Finnigan says: "We all looked at each other and thought, 'They are not going to want this demographic. ITV does not have the same audience'."
ITV responded by launching its own teatime chatshow, hosted by Paul O'Grady, which has recently trumped Richard & Judy in the ratings, albeit with more downmarket fare. In the New Year, ITV plans to move Today with Des and Mel to the slot, with veteran chatshow host Des O'Connor and Melanie Sykes. Finnigan and Madeley have known O'Grady for years - as his alter ego Lily Savage, he was a regular guest on This Morning - but relations seemed to have soured after Cactus insisted that Joan Collins could not appear on ITV before honouring a prior commitment to Richard & Judy. When the couple secured a coveted interview with Madonna, O'Grady was quoted as saying: "I don't give a toss who Richard and Judy have got - it could be the Pope for all I care. Whoever they get, I'll still be nailing them in the ratings day in and day out."
Amanda Ross, the energetic joint managing director of Cactus, admits that the show does have a "tough guest policy" which means it will not interview guests who have appeared on other daytime chatshows, but rubbishes reports that the company threatened to ban other authors from Collins's publisher, Robson Books.
O'Grady has since sent a big bunch of flowers and a letter of apology explaining that he was misquoted.
"Paul is what you might call a very volatile person," says Finnigan. "I think he says things without thinking about it and without realising what he's really said. But as far as we're concerned there's no way that we are in a ratings war with him. Our audience is completely solid and it's building year on year. We've not lost one viewer to ITV. Paul's supposed rivalry with us, whether he really feels like that or not, is just bonkers as far as we're concerned."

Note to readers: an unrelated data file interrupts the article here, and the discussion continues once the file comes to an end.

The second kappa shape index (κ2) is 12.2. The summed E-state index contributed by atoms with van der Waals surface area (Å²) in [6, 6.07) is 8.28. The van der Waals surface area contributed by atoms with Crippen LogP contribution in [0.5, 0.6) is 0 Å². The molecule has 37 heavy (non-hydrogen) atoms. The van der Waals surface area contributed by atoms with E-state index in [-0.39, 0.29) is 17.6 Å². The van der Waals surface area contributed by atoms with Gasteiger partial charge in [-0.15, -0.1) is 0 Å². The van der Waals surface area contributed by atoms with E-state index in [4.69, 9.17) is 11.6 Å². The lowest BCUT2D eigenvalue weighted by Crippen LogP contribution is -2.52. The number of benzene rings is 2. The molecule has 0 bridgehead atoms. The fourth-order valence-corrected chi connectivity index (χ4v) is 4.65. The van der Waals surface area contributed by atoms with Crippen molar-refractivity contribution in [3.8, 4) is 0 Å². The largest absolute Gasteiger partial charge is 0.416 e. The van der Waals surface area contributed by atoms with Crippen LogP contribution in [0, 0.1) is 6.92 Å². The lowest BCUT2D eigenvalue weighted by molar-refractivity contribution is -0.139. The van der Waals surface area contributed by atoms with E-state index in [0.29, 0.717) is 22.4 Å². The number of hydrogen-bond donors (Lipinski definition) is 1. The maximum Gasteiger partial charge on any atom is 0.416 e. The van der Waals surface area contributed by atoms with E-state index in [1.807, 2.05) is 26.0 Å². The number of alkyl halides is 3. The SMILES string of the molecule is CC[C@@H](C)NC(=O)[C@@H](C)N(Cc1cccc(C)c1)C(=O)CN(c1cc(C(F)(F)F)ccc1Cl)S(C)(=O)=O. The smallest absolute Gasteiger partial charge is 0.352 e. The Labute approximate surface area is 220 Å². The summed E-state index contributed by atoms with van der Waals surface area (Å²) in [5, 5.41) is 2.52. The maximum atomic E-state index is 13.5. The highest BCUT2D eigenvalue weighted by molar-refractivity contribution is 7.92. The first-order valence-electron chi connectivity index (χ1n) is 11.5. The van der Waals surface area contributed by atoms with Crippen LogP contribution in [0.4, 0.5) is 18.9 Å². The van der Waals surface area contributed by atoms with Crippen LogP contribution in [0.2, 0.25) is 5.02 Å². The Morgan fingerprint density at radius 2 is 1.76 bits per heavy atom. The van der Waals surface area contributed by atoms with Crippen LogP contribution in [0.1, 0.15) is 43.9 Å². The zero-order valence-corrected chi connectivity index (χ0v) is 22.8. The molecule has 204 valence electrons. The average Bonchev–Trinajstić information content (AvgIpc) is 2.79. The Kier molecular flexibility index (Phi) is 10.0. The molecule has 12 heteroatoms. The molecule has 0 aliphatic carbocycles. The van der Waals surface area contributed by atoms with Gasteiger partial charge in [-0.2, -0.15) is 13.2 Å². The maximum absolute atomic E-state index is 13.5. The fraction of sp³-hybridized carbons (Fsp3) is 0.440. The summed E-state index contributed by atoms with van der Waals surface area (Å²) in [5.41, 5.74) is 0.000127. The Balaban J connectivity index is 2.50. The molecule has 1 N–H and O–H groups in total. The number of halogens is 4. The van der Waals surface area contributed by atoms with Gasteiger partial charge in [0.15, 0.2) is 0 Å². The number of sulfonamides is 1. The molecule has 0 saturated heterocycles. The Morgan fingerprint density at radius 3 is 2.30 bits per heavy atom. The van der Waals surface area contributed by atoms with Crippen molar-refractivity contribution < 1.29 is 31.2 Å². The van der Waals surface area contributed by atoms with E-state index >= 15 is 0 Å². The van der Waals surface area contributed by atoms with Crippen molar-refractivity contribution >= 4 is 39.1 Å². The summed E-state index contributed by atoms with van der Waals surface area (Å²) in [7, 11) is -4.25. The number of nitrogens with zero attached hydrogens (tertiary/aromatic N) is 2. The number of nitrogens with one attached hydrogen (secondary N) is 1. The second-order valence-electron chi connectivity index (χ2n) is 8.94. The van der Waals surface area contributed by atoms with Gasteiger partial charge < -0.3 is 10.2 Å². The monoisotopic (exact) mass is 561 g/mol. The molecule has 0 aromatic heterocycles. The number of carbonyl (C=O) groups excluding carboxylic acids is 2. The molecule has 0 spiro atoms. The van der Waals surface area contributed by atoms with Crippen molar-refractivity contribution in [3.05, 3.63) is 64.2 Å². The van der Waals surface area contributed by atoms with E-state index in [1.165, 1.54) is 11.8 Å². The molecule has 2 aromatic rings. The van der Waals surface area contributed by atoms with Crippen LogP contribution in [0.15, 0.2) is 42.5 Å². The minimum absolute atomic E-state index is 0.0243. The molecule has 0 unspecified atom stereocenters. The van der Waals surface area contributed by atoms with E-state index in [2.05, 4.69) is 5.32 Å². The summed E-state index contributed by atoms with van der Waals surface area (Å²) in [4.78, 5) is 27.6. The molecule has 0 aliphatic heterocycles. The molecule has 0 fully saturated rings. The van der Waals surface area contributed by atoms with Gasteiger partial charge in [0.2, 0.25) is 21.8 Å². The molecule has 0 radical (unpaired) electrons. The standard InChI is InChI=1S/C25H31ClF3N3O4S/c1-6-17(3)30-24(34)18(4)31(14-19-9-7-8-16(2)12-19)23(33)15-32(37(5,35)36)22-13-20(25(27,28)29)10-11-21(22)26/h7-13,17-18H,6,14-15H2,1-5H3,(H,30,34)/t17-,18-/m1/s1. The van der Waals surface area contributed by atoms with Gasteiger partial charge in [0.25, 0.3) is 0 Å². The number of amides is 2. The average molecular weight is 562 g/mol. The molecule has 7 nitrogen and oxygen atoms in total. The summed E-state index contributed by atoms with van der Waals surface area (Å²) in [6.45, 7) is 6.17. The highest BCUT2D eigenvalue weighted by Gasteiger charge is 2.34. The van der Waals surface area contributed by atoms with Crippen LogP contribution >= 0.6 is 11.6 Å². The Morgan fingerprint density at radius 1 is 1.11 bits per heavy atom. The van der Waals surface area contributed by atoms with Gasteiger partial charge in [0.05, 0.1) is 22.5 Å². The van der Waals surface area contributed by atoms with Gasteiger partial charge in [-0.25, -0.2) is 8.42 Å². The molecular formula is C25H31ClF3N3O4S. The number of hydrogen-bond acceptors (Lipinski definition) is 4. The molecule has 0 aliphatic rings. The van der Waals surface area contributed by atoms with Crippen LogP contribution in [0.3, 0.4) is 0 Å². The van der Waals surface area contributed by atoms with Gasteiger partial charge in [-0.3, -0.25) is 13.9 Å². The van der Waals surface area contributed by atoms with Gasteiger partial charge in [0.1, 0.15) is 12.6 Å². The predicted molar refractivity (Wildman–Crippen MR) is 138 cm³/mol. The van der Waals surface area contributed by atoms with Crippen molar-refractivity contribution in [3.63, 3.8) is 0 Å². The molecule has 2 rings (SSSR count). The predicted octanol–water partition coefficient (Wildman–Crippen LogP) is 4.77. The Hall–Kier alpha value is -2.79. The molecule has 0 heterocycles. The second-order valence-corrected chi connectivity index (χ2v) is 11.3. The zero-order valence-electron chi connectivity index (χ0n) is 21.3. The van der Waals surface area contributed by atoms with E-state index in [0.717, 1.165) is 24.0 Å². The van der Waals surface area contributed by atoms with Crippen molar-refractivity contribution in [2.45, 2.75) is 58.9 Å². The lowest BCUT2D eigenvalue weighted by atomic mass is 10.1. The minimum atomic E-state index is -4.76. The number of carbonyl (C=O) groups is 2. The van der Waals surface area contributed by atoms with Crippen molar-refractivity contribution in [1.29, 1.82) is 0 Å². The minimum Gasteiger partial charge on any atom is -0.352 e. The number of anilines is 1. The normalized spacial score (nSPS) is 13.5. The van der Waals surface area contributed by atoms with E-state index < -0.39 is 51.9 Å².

They quit This Morning in 2001, following a series of rows with the team then in charge at ITV network centre, most notoriously with former head of daytime television, Maureen Duffy, dubbed "Duffy the vampire slayer" by the press, whom they believed had been charged with making the programme work without them.
Madeley is candid. "The truth of the matter was that we were pissed off... ITV became very worried about what would happen to This Morning if we were poached, if we got run over by a bus, went into the Grand Canyon on our summer holiday. They increasingly, very gently, but in a rather sinister way, tried to remove us from our own programme."
When the message came down on from on high that the couple should not take part in the daily phone-in, one of the highlights of the show, and that they should conduct interviews separately, Madeley says, "we said 'fuck off' and Granada said 'fuck off', but this kept happening and we just got pissed off".
Ironically, they both insist that they had no intention of leaving before the arguments began. But when Ross, a friend of the couple, realised they were becoming increasingly unhappy, she made overtures to Channel 4 on their behalf.
Finnigan says she is "happier here professionally than any job I have ever done". As well as presenting the show, Madeley and Finnigan are executive producers. They arrive at Cactus each morning at 11.30am and spend the rest of the day in production meetings with the Rosses and rehearsals. The entire building - including a purpose-built studio, newsroom and editing suites - is a Richard & Judy factory. It is small wonder that their increasingly high-profile guests enjoy coming here to be interviewed. An on-site chef prepares canapés for after the show, and the dressing-rooms are among the best in town. Each is equipped with a shower room, a large Venetian-style mirror and a hand-picked gift - Sir Elton John was recently presented with the latest must-have black leather travel bag as featured in Vogue, while Madonna liked her present of a purple handbag so much that she immediately went online to order similar accessories for her friends.